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Martín González / To believe again

A journey from Cajamarca- Peru to your senses.

Walking through downtown Dallas, Tx I found a small space where your creative emotions can't resist to come to the surface. Small and comfortable for the experience of knowing organic and natural products as well as the enjoyment of its marked Germanic influence in the diversity of dishes and typical food products offered (Saumagen, Schweinebraten, Spaetzle, Rouladen, Schnitzel Chicken), a Bavarian delight.

Place of good wines in relation to price-quality ratio, surprises of Italian wines and a couple of Rioja wines that could not be missing in the exhibitor. Exquisite meats for the most demanding palates to be accompanied by a good bread baked on site by Barbara. In the center of the aisles we appreciated small wooden containers with organic products from regional farms that promote the marketing and sustainability of the state of Texas and Oklahoma.

The visit to the market passed without any extraordinary novelty, nothing special other than the smile on my face for having found by mere chance this destination of fantasies for the palate. I had been there for about 25 minutes when I decided to leave, so I had to attend a meeting. I could not leave the place without first going to the coffee bar and ordering a good espresso with some almond or soy milk. After two minutes I had it in my hands, I sipped it the first time, and I could not believe what I was feeling in every gland of my mouth. Every atom, every quantum molecule in my body began to tremble, creating in it an endorphin discharge, typical as a result of the pleasure of things that are combined with memories, that had not been a traditional nuclear explosion based on uranium or plutonium, this surpasses by far even the Russian creation RDS-2200.

There I was, experiencing the great nuclear detonation in my body, what a delicious coffee I kept saying, and I remembered that the best coffee in the world (for me, of course), I had tasted in Café La Cholita, Cuzco, Peru.

I could not avoid trying to investigate the origin or provenance of that delicious coffee bean, to which, due to the unusual insistence that the manager of the place was insisting on showing me at that moment, Tori, ended up telling me in a low voice, almost whispering, as if she wanted to keep the secret from the possible indiscreet ears of Klaus Fuchs. The coffee turned out to come from Peru, from the Cajamarca region, and grown on the Churupampa farm owned by the Tocto Bermeo family.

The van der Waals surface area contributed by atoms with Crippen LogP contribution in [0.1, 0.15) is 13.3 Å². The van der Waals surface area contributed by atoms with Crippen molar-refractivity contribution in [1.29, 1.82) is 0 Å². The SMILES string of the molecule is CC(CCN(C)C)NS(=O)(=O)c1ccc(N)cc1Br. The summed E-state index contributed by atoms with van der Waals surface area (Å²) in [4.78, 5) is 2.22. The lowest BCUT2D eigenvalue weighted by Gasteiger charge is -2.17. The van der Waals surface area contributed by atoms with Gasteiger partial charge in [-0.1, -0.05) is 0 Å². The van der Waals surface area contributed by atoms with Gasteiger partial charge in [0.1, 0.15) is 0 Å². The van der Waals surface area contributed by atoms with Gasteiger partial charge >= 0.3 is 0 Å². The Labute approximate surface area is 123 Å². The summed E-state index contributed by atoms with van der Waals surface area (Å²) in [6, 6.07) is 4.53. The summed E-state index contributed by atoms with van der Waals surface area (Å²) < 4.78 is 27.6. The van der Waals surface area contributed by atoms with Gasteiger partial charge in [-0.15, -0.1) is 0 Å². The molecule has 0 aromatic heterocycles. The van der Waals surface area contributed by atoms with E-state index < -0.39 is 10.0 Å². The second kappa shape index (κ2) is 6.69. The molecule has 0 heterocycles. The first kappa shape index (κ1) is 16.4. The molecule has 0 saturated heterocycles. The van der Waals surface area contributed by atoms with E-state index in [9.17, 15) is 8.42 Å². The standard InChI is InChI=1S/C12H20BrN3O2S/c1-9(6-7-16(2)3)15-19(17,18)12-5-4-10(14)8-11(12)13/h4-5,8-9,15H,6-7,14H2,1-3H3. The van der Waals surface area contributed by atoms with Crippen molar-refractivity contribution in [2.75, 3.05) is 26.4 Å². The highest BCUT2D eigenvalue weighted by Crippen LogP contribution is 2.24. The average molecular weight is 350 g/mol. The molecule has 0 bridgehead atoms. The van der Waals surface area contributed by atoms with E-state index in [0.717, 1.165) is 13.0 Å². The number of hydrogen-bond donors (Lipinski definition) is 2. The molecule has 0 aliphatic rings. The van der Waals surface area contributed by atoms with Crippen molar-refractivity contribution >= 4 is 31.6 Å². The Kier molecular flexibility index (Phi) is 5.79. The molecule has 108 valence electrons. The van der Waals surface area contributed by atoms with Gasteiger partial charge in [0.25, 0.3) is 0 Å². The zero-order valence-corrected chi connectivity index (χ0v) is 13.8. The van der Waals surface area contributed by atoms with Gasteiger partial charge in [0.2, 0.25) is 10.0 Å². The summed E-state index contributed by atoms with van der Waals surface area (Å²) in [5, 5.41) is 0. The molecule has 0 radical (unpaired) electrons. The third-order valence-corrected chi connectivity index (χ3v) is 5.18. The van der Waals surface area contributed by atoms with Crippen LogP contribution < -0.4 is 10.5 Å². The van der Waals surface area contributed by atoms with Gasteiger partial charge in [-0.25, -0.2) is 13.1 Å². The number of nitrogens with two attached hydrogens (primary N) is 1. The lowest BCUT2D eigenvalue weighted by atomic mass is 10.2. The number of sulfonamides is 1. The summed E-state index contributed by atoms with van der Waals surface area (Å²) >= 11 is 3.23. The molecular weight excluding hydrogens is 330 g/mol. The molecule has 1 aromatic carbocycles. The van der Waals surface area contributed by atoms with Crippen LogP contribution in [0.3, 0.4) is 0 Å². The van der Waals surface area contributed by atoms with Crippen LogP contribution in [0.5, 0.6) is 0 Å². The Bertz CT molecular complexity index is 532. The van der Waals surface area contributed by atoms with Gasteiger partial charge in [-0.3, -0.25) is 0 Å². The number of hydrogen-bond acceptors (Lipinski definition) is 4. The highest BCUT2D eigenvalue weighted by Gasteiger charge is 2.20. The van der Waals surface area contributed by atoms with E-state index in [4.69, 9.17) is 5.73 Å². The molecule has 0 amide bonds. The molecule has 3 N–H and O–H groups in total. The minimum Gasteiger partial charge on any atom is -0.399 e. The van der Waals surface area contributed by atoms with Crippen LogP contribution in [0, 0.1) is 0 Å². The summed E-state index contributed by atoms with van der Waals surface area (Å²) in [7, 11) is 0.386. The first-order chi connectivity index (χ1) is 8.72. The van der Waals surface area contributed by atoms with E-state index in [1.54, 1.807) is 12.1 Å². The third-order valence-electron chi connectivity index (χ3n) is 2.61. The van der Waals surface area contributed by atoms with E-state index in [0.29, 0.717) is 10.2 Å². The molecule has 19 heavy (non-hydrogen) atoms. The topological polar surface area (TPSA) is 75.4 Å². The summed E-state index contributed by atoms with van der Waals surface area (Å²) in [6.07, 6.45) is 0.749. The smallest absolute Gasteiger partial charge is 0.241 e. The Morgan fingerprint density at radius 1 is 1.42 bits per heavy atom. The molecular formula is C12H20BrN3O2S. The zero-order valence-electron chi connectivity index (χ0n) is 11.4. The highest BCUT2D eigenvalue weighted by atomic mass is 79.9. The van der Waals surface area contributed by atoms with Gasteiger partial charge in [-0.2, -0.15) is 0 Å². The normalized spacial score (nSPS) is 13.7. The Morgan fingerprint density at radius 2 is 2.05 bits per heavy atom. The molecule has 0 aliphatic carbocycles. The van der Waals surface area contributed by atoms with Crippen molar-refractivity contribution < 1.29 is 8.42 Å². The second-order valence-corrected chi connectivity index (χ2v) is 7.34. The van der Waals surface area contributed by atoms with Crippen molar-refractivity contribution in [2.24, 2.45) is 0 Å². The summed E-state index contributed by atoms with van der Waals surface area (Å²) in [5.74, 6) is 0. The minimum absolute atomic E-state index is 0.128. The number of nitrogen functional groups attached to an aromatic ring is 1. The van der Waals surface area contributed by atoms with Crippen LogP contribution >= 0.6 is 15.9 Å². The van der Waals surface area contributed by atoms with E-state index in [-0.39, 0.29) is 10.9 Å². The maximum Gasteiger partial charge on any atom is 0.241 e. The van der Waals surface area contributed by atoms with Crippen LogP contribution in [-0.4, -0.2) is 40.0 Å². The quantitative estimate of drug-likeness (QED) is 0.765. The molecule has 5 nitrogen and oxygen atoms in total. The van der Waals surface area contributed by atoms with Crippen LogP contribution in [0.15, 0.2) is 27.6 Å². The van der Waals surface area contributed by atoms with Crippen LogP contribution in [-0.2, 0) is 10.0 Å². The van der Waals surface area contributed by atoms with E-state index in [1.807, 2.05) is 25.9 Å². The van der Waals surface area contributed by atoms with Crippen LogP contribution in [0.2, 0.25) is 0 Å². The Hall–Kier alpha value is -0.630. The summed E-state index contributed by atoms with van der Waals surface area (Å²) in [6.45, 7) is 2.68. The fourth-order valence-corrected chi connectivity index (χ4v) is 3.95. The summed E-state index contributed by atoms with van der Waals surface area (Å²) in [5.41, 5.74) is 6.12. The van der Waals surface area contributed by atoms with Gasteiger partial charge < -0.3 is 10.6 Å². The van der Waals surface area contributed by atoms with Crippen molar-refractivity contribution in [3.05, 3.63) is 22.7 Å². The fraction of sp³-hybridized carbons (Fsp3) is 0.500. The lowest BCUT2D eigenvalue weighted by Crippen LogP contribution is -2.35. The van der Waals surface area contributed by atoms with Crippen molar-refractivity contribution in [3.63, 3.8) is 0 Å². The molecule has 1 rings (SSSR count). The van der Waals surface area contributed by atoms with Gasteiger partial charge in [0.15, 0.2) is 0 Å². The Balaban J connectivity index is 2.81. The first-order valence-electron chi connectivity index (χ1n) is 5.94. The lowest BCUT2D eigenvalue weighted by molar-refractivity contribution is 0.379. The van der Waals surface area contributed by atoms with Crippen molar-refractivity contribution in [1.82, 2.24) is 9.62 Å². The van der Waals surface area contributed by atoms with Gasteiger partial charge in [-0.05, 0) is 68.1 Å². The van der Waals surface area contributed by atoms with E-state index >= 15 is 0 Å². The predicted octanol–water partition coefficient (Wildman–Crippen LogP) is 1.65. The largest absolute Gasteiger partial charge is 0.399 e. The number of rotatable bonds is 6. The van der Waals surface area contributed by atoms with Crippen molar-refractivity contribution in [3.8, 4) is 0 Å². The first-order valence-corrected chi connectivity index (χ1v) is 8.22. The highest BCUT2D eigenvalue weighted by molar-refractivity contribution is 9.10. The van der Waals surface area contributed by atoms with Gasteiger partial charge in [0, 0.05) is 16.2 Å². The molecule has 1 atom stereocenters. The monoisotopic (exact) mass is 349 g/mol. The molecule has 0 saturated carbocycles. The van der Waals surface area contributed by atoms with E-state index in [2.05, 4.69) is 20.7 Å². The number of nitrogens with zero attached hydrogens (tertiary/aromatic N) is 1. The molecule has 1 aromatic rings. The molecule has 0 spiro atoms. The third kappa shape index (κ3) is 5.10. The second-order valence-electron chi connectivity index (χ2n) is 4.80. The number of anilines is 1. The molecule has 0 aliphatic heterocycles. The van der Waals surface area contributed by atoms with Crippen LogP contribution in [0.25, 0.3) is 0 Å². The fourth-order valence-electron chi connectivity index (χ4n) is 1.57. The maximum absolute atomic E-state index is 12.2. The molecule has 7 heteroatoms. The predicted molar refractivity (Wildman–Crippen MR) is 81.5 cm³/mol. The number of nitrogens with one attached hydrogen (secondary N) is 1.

And once again I came back to believe that it is in the administrative discipline, the corporate review, the participation of international lobbying, short and medium term financing, and the organization of the producing communities, which allows the sowing of successful cases, as in this case the coffee from Cajamarca, Peru.

I have said it in the field, in the farms in front of organizations and authorities, I have shared it in conferences, I have put it in writing in the investigations carried out In Situ: "Peru must be a reference for the sale, development and sustainability in America with respect to organic and native products" that do not exist in other parts of the world and that this, in principle, generates an advantage of international supply. Coffee, bananas, cacao, quinoa, jojoba, mango and maca are a sample.

That afternoon I finally returned to my activities with a smile that announced the encounter with a dream come true: To consume a great coffee in the United States.

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